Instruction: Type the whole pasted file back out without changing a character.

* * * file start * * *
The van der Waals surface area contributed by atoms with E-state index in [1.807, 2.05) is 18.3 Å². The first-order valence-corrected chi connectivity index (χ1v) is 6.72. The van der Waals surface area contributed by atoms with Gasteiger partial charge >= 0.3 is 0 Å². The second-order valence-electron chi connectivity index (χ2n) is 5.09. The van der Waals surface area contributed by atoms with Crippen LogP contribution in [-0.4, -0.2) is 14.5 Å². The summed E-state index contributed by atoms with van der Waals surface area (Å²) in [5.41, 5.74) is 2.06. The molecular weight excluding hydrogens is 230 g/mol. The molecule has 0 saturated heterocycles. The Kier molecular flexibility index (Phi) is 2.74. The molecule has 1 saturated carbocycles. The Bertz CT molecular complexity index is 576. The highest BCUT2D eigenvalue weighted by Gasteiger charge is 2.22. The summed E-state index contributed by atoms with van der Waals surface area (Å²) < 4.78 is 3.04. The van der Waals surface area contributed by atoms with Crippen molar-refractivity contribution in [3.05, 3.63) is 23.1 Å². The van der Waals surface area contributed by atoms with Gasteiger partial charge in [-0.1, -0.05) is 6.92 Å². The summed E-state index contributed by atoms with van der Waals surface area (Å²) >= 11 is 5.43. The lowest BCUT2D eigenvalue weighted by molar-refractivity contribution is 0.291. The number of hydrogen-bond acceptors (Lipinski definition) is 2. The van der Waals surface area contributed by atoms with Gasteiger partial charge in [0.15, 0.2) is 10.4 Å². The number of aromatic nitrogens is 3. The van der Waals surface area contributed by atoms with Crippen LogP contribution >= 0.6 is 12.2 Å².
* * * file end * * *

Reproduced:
The van der Waals surface area contributed by atoms with E-state index in [1.807, 2.05) is 18.3 Å². The first-order valence-corrected chi connectivity index (χ1v) is 6.72. The van der Waals surface area contributed by atoms with Gasteiger partial charge >= 0.3 is 0 Å². The second-order valence-electron chi connectivity index (χ2n) is 5.09. The van der Waals surface area contributed by atoms with Crippen LogP contribution in [-0.4, -0.2) is 14.5 Å². The summed E-state index contributed by atoms with van der Waals surface area (Å²) in [5.41, 5.74) is 2.06. The molecular weight excluding hydrogens is 230 g/mol. The molecule has 0 saturated heterocycles. The Kier molecular flexibility index (Phi) is 2.74. The molecule has 1 saturated carbocycles. The Bertz CT molecular complexity index is 576. The highest BCUT2D eigenvalue weighted by Gasteiger charge is 2.22. The summed E-state index contributed by atoms with van der Waals surface area (Å²) < 4.78 is 3.04. The van der Waals surface area contributed by atoms with Crippen molar-refractivity contribution in [3.05, 3.63) is 23.1 Å². The van der Waals surface area contributed by atoms with Gasteiger partial charge in [-0.1, -0.05) is 6.92 Å². The summed E-state index contributed by atoms with van der Waals surface area (Å²) >= 11 is 5.43. The lowest BCUT2D eigenvalue weighted by molar-refractivity contribution is 0.291. The number of hydrogen-bond acceptors (Lipinski definition) is 2. The van der Waals surface area contributed by atoms with Gasteiger partial charge in [0.15, 0.2) is 10.4 Å². The number of aromatic nitrogens is 3. The van der Waals surface area contributed by atoms with Crippen LogP contribution >= 0.6 is 12.2 Å².